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Cirque de Gavarnie Hike, Hautes-Pyrénées, France
Gavarnie, deep in the Pyrenees National Park, is probably the best example of the vast Pyrenean limestone cirques, which were created by huge glaciers thousands of years ago.
By far the best way to experience this stupendous feat of nature, is to take the relatively easy and very family friendly hiking trail to the Cirque, where you’ll enjoy spectacular views of the many waterfalls that cascade down the vertical walls of this natural amphitheater.
The towering 1,700m high walls and vast 14km circumference are surrounded by the 3000m plus giants of Mont Perdu, Marbore Peak, Taillon, and the distinctive notch of Breche de Roland, the place of so many legends. Within the natural wonder of the Cirque you will find Gavarnie Falls, one of Europe’s greatest waterfalls, with its 422m sparkling vertical drop.
The landscape around Gavarnie is home to the imposing Mont Perdu landscape, which straddles the Franco-Spanish border. On the French side are the incredible lush Cirques of Troumouse and Estaube, as well as Gavarnie. On the Spanish side, you’ll find the dramatic and parched canyons of Ordessa, Pineta and Anisclo.
Cirque de Gavarnie Walk At a Glance
Cirque de Gavarnie Tips & Info
Cirque de Gavarnie Weather
May to October is the best time for hiking in the Pyrénées mountains of France. Outside of these times, there may well be snow below 2,500m and the weather can become very changeable. Only experienced hikers should head out between November and April.
Whenever you hike the Pyrenees, check the weather before setting off and make sure you have appropriate clothing for the forecast.
Is this your first time visiting France? Get all the information you need in our France Travel Guide, including what to pack, the best time of year to go, getting there and practical tips to help you have the best trip!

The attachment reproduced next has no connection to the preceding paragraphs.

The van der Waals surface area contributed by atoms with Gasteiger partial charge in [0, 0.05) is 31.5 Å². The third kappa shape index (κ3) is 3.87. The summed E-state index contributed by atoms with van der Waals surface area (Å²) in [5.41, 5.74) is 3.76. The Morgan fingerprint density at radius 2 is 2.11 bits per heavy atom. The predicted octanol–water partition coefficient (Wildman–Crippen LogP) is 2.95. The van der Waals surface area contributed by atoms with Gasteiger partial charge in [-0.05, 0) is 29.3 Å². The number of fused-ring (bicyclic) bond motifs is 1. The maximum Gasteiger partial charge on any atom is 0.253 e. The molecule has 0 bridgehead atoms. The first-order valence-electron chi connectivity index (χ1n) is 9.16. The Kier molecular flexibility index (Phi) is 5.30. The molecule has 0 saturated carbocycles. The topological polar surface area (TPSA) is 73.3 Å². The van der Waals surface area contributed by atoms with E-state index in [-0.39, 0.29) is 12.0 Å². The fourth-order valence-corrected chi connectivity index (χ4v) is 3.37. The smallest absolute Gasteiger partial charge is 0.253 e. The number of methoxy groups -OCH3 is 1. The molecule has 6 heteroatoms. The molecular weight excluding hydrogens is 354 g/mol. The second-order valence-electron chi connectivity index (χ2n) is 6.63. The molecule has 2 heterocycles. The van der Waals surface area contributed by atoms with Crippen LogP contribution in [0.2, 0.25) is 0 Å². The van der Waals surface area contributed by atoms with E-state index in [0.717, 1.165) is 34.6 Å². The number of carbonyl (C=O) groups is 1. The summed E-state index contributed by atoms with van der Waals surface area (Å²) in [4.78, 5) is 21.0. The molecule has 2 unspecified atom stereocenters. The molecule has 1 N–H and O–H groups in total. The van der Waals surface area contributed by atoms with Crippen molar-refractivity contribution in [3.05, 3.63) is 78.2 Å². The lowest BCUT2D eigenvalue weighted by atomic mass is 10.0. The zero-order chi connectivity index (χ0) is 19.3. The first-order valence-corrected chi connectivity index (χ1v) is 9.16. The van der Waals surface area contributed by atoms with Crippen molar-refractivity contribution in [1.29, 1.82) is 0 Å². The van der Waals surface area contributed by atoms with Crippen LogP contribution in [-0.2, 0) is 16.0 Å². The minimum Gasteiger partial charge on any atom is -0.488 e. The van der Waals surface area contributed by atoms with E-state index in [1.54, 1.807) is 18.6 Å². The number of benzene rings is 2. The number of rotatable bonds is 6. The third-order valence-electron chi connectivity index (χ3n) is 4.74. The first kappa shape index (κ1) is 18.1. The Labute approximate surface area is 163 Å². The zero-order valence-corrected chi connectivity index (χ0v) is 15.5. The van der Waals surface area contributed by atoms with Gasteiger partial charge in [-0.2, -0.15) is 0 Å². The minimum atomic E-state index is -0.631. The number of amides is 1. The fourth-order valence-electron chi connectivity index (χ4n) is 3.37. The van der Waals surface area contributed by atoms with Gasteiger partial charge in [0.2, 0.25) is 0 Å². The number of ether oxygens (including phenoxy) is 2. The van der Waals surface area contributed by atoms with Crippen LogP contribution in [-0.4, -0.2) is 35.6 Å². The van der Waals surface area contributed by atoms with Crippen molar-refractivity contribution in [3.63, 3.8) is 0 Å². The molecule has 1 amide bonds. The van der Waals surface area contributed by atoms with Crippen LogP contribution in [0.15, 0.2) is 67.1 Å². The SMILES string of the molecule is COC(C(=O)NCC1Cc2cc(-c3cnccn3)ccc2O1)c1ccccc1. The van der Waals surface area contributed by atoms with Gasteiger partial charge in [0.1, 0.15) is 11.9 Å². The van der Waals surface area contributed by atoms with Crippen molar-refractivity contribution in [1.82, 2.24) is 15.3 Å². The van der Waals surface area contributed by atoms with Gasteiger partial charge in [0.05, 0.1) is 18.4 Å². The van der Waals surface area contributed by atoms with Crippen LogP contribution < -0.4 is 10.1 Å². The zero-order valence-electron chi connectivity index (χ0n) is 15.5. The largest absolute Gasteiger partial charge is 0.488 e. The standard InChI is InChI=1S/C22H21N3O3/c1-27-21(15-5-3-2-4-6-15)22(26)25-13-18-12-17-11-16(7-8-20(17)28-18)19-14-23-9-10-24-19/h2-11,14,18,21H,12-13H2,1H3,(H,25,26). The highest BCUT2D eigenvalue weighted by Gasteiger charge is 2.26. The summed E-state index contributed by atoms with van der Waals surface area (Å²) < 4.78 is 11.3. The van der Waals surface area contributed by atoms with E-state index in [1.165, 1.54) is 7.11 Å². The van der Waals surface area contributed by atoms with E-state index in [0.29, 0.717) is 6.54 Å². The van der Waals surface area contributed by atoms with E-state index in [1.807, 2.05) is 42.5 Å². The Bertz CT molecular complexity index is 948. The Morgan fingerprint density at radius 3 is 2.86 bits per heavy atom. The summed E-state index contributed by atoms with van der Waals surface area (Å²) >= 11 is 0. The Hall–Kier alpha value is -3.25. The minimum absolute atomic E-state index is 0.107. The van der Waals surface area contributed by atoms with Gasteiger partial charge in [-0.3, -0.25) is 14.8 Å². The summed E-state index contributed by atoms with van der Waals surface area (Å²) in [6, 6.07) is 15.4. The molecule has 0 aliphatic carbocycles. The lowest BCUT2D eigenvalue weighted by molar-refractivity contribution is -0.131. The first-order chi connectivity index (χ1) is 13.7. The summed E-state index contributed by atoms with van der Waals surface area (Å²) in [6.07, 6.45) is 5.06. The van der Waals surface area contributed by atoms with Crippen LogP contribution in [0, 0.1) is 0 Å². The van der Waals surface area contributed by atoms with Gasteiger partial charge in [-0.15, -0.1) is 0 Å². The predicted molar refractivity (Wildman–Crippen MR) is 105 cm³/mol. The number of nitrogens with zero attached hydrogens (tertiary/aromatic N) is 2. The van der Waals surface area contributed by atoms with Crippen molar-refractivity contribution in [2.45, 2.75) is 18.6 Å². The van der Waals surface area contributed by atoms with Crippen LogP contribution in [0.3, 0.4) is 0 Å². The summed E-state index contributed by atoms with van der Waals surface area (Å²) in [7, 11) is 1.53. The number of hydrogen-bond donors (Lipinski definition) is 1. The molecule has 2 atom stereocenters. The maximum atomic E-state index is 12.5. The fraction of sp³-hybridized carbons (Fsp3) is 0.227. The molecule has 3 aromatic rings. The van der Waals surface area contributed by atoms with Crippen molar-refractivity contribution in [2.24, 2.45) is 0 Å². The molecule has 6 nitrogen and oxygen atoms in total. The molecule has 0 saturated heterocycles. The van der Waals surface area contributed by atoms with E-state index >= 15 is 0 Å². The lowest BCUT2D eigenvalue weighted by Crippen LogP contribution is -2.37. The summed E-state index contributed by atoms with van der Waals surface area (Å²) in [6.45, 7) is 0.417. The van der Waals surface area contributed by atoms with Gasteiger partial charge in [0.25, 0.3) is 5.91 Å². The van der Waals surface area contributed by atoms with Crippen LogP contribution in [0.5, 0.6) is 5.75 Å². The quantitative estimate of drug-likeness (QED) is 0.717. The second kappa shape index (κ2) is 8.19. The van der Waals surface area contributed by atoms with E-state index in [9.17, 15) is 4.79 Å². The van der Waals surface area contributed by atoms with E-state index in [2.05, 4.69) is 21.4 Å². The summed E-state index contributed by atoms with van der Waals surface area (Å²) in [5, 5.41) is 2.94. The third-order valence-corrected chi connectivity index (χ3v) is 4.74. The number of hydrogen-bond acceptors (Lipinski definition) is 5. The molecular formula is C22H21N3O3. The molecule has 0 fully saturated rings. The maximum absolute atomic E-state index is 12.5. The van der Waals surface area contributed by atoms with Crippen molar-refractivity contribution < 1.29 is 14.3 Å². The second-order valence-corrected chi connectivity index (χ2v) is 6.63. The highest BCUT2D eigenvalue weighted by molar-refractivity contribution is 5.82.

Hiking boots are not necessary for this walk. Sturdy trainers or approach shoes will be sufficient. Poles may be helpful for the final scramble to the waterfall, or if you’re not sure of foot.
Always carry a waterproof layer and warm dry clothes. Take a packed lunch or snack and plenty of water, as well as a sunscreen and hat in hot weather, as well as a mobile phone.
Cirque de Gavarnie How to Get There
By car – the commune of Gavarnie-Gèdre in the central Pyrenees is around a 1 hours drive from the nearest large town of Lourdes.
By train – there is a direct SNCF train from from Paris to Lourdes, taking around 4 hours and 30 minutes.
By bus – the 965 bus line takes 1 hour 20 minutes from Lourdes, passing through Cauterets along the route.
Cars – there is a lot of paid parking along the sides of the main roads through the village. In summer, you need to get there early to secure a space. Cirque de Gavarnie parking costs around €5. The village is closed to traffic from 9am to 5pm daily so make sure to arrive outside of these times.
Motorhomes – As you head out of the village of Gavarnie on the D923, there is an aire with services on the left side of the road, about 2km outside the village. Expect to pay €8-10 a night for superb Cirque de Gavarnie camping, motorhome style! Or, head further up the D923 to the Col de Tentes for fantastic motorhome wild camping.
The Cirque de Gavarnie walk can be as family friendly as you want to make it. The route to the cirque is well maintained and level underfoot, with minimal altitude gain, and at 8.5km or 5.2 miles, it’s a kid friendly distance!
Kids will love running on ahead or exploring off track. Getting up to the main Gavernie falls is a bit of a scramble and may be too much for smaller children.
There are lots of bars and shops in Gavarnie village and plenty of Gavarnie hotels too. The last toilets are soon after the start, on the left of the main street.
Just before the Cirque proper, there is the Cirque de Gavarnie Hôtel where you can get a cold drink and use the loo.
There will always be lots of people hiking Cirque de Gavarnie in the Pyrenees mountains in summer, especially in places where the difficulty level is easy.
In high season the crowd levels at Gavarnie can be extreme. Start your hike early to enjoy people free tracks and views, or visit in May, June or September when there will be fewer people around.
Other Things to Know